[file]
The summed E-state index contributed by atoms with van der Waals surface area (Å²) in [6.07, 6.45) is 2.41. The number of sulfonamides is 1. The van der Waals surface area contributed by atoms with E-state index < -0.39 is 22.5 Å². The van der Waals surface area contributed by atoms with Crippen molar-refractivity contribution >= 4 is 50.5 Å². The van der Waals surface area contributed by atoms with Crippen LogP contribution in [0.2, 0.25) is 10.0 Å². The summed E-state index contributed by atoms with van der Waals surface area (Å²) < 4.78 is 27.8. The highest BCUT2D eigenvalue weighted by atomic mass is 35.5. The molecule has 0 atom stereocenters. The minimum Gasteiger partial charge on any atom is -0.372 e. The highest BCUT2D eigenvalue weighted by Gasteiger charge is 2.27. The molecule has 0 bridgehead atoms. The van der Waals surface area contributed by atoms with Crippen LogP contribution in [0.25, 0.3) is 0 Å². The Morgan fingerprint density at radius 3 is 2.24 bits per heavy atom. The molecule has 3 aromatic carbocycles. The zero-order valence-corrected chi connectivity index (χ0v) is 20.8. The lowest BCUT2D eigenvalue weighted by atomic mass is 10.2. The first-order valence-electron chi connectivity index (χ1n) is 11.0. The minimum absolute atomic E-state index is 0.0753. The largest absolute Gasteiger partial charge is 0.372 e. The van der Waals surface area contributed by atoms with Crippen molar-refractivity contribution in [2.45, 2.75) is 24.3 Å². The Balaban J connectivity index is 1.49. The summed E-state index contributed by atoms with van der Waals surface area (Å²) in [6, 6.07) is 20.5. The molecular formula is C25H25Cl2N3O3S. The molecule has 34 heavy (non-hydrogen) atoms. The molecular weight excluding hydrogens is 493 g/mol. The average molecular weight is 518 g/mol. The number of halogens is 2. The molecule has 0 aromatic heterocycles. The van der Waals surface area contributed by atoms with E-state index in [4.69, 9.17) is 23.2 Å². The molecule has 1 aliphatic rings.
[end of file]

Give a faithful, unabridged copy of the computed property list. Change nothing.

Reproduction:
The summed E-state index contributed by atoms with van der Waals surface area (Å²) in [6.07, 6.45) is 2.41. The number of sulfonamides is 1. The van der Waals surface area contributed by atoms with E-state index < -0.39 is 22.5 Å². The van der Waals surface area contributed by atoms with Crippen molar-refractivity contribution >= 4 is 50.5 Å². The van der Waals surface area contributed by atoms with Crippen LogP contribution in [0.2, 0.25) is 10.0 Å². The summed E-state index contributed by atoms with van der Waals surface area (Å²) < 4.78 is 27.8. The highest BCUT2D eigenvalue weighted by atomic mass is 35.5. The molecule has 0 atom stereocenters. The minimum Gasteiger partial charge on any atom is -0.372 e. The highest BCUT2D eigenvalue weighted by Gasteiger charge is 2.27. The molecule has 0 bridgehead atoms. The van der Waals surface area contributed by atoms with Crippen LogP contribution in [0.25, 0.3) is 0 Å². The Morgan fingerprint density at radius 3 is 2.24 bits per heavy atom. The molecule has 3 aromatic carbocycles. The zero-order valence-corrected chi connectivity index (χ0v) is 20.8. The lowest BCUT2D eigenvalue weighted by atomic mass is 10.2. The first-order valence-electron chi connectivity index (χ1n) is 11.0. The minimum absolute atomic E-state index is 0.0753. The largest absolute Gasteiger partial charge is 0.372 e. The van der Waals surface area contributed by atoms with Crippen molar-refractivity contribution in [2.45, 2.75) is 24.3 Å². The Balaban J connectivity index is 1.49. The summed E-state index contributed by atoms with van der Waals surface area (Å²) in [6, 6.07) is 20.5. The molecular formula is C25H25Cl2N3O3S. The molecule has 34 heavy (non-hydrogen) atoms. The molecular weight excluding hydrogens is 493 g/mol. The average molecular weight is 518 g/mol. The number of halogens is 2. The molecule has 0 aromatic heterocycles. The van der Waals surface area contributed by atoms with E-state index in [4.69, 9.17) is 23.2 Å². The molecule has 1 aliphatic rings.